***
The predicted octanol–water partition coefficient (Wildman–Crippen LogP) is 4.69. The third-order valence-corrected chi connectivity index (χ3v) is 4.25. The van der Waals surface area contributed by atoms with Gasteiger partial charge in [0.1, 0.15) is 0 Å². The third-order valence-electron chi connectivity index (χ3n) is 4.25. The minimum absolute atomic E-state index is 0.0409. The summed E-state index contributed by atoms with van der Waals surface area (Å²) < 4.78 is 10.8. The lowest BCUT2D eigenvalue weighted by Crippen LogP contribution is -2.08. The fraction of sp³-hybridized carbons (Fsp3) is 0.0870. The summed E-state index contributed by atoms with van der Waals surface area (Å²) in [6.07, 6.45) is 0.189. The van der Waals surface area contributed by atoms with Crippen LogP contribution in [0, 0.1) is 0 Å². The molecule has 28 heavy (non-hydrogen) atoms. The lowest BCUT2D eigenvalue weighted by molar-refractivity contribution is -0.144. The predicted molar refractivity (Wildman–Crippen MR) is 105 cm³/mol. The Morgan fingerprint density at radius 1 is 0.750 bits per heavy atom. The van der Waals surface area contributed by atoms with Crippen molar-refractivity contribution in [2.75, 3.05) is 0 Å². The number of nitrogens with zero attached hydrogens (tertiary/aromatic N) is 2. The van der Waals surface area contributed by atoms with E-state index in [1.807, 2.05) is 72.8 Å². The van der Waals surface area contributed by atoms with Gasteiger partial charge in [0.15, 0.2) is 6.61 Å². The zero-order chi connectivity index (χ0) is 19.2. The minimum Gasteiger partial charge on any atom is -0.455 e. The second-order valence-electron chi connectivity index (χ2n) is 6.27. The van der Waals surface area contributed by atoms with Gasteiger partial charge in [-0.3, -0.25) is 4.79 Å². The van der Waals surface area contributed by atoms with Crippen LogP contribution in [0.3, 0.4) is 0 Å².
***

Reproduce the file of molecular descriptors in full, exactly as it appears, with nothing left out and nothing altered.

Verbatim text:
The predicted octanol–water partition coefficient (Wildman–Crippen LogP) is 4.69. The third-order valence-corrected chi connectivity index (χ3v) is 4.25. The van der Waals surface area contributed by atoms with Gasteiger partial charge in [0.1, 0.15) is 0 Å². The third-order valence-electron chi connectivity index (χ3n) is 4.25. The minimum absolute atomic E-state index is 0.0409. The summed E-state index contributed by atoms with van der Waals surface area (Å²) < 4.78 is 10.8. The lowest BCUT2D eigenvalue weighted by Crippen LogP contribution is -2.08. The fraction of sp³-hybridized carbons (Fsp3) is 0.0870. The summed E-state index contributed by atoms with van der Waals surface area (Å²) in [6.07, 6.45) is 0.189. The van der Waals surface area contributed by atoms with Crippen LogP contribution in [0, 0.1) is 0 Å². The molecule has 28 heavy (non-hydrogen) atoms. The lowest BCUT2D eigenvalue weighted by molar-refractivity contribution is -0.144. The predicted molar refractivity (Wildman–Crippen MR) is 105 cm³/mol. The Morgan fingerprint density at radius 1 is 0.750 bits per heavy atom. The van der Waals surface area contributed by atoms with Crippen molar-refractivity contribution in [2.75, 3.05) is 0 Å². The number of nitrogens with zero attached hydrogens (tertiary/aromatic N) is 2. The van der Waals surface area contributed by atoms with E-state index in [1.807, 2.05) is 72.8 Å². The van der Waals surface area contributed by atoms with Gasteiger partial charge in [0.15, 0.2) is 6.61 Å². The zero-order chi connectivity index (χ0) is 19.2. The minimum Gasteiger partial charge on any atom is -0.455 e. The second-order valence-electron chi connectivity index (χ2n) is 6.27. The van der Waals surface area contributed by atoms with Gasteiger partial charge in [-0.3, -0.25) is 4.79 Å². The van der Waals surface area contributed by atoms with Crippen LogP contribution in [0.3, 0.4) is 0 Å².